Culture & Conversation

It’s reigning men


There was so much testosterone on stage that my companion and I had to take out our programs and fan ourselves. The cast was outstanding. Paul Flicker may be a first time director but he is not a first time caster.

Daniel Lillford was poignant as the hapless Dave Moss; the trouble making salesman. Graham Cuthbertson gave a fabulous performance as John Williamson the office manager who had an adrenaline pump where his heart should have been. Mike Paterson was fantastic as the terrified James Lingk. As detective Baylen, Tristan Lalla gave his short appearances a kind of Chicago punch that really worked.

Then there was a triumvirate of talent and power which is rarely seen on any stage: Michel Perron as the hapless George Aaronow, the born loser. In his dialogue with Daniel Lilliford, he hardly gets a chance to finish a sentence. But his presence on stage exudes the lost member of the team, the one whose name will never be written on the board of the best salesmen. Brett Watson gave a stupendous performance as the quintessential hustler, he danced and cajoled and minced and hammered. What an inspired performance.

The inimitable R.H. Thomson gave a powerful performance as the doomed and ageing Shelley Levine. He was mesmerising, leaping from the highest rush to the deepest despair in seconds. He played this part as though he were an entire orchestra. It was a triumphant performance, and made the whole evening one of a kind.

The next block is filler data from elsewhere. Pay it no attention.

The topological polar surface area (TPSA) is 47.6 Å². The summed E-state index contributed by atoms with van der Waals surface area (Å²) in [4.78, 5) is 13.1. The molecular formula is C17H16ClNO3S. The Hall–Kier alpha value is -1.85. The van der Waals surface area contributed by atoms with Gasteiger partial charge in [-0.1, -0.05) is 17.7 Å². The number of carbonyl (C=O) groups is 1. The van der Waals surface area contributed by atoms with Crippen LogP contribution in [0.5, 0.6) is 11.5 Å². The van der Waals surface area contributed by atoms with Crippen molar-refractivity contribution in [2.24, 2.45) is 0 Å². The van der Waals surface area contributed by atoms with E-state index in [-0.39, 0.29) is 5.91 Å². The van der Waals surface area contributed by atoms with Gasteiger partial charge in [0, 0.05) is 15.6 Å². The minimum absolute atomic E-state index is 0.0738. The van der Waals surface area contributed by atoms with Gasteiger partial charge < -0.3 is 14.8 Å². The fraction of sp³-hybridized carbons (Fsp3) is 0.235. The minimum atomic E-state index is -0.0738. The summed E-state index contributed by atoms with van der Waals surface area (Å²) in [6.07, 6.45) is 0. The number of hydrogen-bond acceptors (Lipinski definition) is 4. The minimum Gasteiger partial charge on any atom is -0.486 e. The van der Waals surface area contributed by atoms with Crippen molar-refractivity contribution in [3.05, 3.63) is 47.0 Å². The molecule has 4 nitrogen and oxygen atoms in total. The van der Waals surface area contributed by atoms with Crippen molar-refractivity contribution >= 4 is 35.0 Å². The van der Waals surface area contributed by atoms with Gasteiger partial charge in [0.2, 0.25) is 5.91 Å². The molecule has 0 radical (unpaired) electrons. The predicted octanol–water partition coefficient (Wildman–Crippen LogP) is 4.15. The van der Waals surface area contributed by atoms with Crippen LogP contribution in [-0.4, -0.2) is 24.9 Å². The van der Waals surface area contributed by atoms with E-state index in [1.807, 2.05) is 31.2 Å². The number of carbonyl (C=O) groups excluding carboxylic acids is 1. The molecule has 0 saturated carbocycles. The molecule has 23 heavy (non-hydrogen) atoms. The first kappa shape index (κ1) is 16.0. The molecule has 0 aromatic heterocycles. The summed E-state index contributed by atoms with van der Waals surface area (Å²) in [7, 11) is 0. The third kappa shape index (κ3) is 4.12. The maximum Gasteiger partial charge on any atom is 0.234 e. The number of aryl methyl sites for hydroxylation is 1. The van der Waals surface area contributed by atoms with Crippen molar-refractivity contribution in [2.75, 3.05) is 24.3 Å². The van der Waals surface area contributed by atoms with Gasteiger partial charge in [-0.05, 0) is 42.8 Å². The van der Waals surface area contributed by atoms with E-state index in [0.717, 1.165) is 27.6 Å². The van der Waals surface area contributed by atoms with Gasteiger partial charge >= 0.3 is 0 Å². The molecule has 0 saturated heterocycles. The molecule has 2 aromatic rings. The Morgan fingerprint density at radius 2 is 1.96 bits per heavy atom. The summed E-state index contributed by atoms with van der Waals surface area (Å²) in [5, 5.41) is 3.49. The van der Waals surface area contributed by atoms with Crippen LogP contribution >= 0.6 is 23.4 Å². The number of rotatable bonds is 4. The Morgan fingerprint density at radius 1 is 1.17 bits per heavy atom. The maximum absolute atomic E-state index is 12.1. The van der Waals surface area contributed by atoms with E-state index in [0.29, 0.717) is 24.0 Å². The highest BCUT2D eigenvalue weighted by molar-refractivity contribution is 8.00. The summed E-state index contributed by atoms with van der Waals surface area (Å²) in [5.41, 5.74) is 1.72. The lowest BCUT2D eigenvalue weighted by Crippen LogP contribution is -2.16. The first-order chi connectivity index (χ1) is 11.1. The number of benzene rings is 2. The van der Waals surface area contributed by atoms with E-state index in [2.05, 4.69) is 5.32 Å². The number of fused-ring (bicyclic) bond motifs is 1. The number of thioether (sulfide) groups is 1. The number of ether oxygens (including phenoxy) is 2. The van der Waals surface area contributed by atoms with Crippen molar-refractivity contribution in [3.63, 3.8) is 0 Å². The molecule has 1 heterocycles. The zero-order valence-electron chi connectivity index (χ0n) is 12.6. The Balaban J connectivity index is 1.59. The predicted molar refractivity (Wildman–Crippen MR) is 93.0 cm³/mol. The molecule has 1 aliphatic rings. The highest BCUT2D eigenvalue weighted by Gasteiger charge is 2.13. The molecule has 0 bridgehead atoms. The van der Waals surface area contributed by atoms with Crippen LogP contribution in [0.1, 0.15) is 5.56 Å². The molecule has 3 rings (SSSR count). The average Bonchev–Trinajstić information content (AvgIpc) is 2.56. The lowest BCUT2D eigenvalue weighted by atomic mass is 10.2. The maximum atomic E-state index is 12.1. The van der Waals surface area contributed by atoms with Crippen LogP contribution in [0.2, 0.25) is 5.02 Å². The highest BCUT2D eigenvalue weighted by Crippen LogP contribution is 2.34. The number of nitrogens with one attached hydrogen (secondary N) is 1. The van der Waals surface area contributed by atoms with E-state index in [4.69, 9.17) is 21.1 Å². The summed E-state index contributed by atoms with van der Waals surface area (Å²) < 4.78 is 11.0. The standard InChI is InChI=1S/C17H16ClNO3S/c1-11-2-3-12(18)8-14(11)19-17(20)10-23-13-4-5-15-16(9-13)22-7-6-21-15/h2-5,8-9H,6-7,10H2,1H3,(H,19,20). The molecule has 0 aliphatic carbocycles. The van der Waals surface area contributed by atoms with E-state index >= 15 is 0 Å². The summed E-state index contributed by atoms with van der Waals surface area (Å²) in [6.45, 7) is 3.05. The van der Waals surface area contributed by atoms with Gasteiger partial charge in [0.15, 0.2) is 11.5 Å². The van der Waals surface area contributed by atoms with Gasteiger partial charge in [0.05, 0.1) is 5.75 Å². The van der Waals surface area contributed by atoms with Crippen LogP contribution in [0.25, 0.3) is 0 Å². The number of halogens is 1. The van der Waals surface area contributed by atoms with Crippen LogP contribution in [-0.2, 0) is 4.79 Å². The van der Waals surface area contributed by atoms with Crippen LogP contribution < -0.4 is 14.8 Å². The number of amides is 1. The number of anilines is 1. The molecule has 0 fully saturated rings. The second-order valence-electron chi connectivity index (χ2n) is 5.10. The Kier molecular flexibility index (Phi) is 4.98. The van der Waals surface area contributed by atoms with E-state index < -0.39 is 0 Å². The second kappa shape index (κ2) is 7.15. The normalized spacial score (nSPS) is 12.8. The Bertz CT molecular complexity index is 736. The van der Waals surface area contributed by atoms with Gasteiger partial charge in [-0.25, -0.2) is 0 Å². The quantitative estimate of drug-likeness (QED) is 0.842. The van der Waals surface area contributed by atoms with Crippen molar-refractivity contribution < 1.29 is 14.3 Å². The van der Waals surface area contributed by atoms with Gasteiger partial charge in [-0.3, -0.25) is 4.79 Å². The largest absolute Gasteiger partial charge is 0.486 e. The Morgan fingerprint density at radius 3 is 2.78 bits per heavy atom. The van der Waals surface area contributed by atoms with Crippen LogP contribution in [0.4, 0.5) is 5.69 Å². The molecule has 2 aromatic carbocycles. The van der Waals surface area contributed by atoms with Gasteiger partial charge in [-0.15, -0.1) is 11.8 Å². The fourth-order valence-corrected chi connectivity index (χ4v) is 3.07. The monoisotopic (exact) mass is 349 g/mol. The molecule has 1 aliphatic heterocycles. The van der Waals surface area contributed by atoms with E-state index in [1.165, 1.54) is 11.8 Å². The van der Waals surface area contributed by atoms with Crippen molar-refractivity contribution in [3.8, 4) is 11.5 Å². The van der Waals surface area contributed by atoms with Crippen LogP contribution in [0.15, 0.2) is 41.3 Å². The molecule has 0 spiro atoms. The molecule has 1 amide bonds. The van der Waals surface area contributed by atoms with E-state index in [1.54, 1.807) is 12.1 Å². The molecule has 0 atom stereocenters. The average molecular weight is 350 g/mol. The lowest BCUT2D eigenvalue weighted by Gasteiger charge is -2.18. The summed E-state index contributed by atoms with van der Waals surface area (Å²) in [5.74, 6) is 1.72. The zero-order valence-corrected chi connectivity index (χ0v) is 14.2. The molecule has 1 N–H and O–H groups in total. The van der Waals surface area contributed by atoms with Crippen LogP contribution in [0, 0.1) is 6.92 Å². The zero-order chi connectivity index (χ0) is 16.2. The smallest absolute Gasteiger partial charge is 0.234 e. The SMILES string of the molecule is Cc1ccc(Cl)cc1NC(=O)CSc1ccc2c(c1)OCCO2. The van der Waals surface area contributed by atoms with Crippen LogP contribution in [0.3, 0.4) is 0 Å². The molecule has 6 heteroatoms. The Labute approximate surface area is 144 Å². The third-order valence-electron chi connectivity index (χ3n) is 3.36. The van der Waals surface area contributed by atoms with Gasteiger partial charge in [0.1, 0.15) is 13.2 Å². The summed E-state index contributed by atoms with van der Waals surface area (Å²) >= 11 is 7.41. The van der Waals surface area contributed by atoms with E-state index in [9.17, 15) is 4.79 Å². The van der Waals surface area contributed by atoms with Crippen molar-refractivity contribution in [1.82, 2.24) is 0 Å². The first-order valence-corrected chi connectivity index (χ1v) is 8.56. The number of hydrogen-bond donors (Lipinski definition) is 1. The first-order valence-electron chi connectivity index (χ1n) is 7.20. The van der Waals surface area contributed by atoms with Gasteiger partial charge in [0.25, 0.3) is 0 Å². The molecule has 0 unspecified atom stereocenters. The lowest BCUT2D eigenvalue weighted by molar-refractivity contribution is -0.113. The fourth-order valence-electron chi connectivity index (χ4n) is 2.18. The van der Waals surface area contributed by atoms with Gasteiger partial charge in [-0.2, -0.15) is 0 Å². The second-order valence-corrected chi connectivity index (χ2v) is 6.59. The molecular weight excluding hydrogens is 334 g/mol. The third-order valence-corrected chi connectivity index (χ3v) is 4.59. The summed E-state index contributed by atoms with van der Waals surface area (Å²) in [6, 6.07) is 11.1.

There was an amazing set by Michael Egan, whose first act design was lush and unimaginably beautiful. The only thing that was not pitch perfect was the blocking in the three scenes of the first act. Although beautifully played and written as a fascinating set up, I was seated at the far stage right of the audience and so much of this was blocked for the audience at centre. Many of the no doubt dramatic expressions and physical manifestations were missed there as the blocking was very static. It might have been designed in a more open format allowing the whole audience to see the action.

Glengarry Glen Ross continues at the Segal Centre to March 30th or 514-739-7944

IMAGE: André Lanthier

  • 3 Responses to “It’s reigning men”

    1. Marianne Ackerman

      Wow! Such a hot night the critic totally forgot to mention the name of the play or the playwright! I guess it was David Mamet’s Glengarry Glen Ross, if memory serves. I remembered, so I must be getting old… there’s a twist. Brilliant headline.

    2. Leila Marshy

      Ha ha, my fault entirely. Consider it fixed.

    3. Beverly

      Overheard yesterday among the staff at the Jewish Public Library: “The set was great, the acting was amazing. The story, though…[so-so hand motion].”


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